true self, has been harmed by the action.

            The disorder that is brought to society by stealing is only an
            apparent evil. The disorder would, therefore be an example of your
            second category of 'harm', Jan's C-harm, a dispreferred indifferent;
            and we are obligated to treat it as such.

            Best wishes,
            Dave

            --
            PTypes
            http://www.geocities.com/ptypes/
          • Keith Seddon
            Hello Grioghair, ... unless one concedes the existence of another category of harm other than the usual strict Stoic understanding of harm.
            Message 5 of 6 , Aug 2, 2004
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              Hello Grioghair,

              >>>I still don't understand how it can *ever* be unjust to steal a car,
              unless one concedes the existence of another category of harm other than the
              usual strict Stoic understanding of harm.<<<

              To claim that an action is contrary to justice we do not need to show that
              the action has harmed anyone -- indeed, the fundamental Stoic principle is
              that good and bad reside entirely within each person, to be understood as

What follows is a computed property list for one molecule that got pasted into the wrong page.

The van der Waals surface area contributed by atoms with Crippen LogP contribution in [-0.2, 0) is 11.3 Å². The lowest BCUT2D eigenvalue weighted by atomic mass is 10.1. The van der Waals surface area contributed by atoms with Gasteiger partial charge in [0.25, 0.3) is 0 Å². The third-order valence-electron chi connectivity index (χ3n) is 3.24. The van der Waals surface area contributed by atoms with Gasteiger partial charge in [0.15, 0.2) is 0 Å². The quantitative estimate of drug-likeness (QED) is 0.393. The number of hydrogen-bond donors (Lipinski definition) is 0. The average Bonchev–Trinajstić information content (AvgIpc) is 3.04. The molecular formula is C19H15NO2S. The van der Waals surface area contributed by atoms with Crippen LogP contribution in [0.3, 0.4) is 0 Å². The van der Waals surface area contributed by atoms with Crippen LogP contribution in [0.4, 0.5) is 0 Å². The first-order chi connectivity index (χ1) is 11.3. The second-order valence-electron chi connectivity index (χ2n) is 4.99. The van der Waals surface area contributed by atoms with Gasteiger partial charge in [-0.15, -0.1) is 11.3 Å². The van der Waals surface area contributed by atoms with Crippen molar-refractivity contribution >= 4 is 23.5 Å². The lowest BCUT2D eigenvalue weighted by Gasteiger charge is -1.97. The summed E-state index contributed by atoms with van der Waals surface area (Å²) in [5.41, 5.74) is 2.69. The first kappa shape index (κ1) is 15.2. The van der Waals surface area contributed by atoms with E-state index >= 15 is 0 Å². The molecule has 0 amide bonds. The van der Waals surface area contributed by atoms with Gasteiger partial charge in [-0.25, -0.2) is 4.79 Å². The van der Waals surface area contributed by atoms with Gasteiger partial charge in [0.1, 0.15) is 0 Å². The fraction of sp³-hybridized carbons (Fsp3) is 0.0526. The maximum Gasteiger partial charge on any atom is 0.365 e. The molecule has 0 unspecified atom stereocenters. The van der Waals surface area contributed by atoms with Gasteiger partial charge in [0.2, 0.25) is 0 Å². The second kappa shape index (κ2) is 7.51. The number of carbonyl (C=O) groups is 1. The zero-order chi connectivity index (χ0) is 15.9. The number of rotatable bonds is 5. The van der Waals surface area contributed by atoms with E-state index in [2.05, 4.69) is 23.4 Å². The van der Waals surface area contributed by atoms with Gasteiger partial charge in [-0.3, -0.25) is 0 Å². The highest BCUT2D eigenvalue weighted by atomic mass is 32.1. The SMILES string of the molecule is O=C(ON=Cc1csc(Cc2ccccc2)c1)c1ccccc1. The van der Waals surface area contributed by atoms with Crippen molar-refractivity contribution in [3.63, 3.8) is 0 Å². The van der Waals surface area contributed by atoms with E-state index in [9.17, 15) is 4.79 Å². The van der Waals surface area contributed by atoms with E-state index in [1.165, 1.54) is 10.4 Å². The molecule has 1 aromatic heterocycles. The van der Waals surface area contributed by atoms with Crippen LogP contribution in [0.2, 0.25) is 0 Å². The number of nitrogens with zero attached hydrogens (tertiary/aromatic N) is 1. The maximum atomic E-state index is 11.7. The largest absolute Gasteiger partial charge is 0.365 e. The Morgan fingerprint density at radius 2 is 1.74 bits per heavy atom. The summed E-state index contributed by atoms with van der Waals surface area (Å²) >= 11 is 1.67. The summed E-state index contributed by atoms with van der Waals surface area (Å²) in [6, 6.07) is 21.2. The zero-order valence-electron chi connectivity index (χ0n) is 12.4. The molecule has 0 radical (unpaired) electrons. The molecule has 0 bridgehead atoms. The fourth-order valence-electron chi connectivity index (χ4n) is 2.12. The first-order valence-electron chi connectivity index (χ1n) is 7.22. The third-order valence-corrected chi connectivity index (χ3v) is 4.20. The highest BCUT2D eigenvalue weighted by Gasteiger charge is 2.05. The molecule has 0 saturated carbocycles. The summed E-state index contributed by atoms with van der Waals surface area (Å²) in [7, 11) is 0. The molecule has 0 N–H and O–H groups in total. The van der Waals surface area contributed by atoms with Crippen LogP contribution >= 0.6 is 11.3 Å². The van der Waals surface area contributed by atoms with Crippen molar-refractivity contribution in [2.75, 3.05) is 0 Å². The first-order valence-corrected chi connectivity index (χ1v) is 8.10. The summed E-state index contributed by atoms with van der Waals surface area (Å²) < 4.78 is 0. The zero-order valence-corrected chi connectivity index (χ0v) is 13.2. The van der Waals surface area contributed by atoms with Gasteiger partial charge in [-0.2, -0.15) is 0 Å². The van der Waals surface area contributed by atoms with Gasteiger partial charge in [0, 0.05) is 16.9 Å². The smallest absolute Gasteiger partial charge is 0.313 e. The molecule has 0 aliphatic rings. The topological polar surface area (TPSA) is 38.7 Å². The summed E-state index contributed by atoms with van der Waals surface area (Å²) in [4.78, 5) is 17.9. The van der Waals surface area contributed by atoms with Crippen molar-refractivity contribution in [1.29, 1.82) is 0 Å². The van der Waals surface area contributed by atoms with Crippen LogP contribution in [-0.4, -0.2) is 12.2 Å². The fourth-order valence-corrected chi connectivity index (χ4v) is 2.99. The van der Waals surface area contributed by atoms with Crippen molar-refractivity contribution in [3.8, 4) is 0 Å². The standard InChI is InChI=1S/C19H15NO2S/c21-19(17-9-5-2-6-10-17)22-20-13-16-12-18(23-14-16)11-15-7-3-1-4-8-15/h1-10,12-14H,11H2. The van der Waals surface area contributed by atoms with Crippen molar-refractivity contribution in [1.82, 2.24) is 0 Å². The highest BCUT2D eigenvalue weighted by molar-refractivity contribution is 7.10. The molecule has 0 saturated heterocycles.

qualitities of character.

              The Stoic, when treated unjustly, recognises no harm to themselves, for the
              injustice causes harm to the agent. When they are treated justly, they
              recognise no good to themselves, for the just action causes good to the
              agent. This is in contrast with other people who find harm and suffering in
              the unjust actions perpetrated against them.

              An action is unjust, not because it really harms someone else, even if they
              think they have been harmed. The action is unjust because it is contrary to
              nature.

              The virtues establish ideals for actions of various kinds that are in
              accordance with nature. An action which faces hardship and suffering with
              courage, is virtuous and in accordance with nature. As is the action which
              respects other people -- that is a just act. As is an action that master's
              one's passions, for that is self-control. The fourth virtue, wisdom, is
              harder to define in such brief terms, and perhaps can be applied to all
              types of action, including the courageous, just, and continent ones, and
              perhaps can be thought of as an approach one should take to one's life and
              its component projects when considered from a wider perspective.

              Best wishes,

              Keith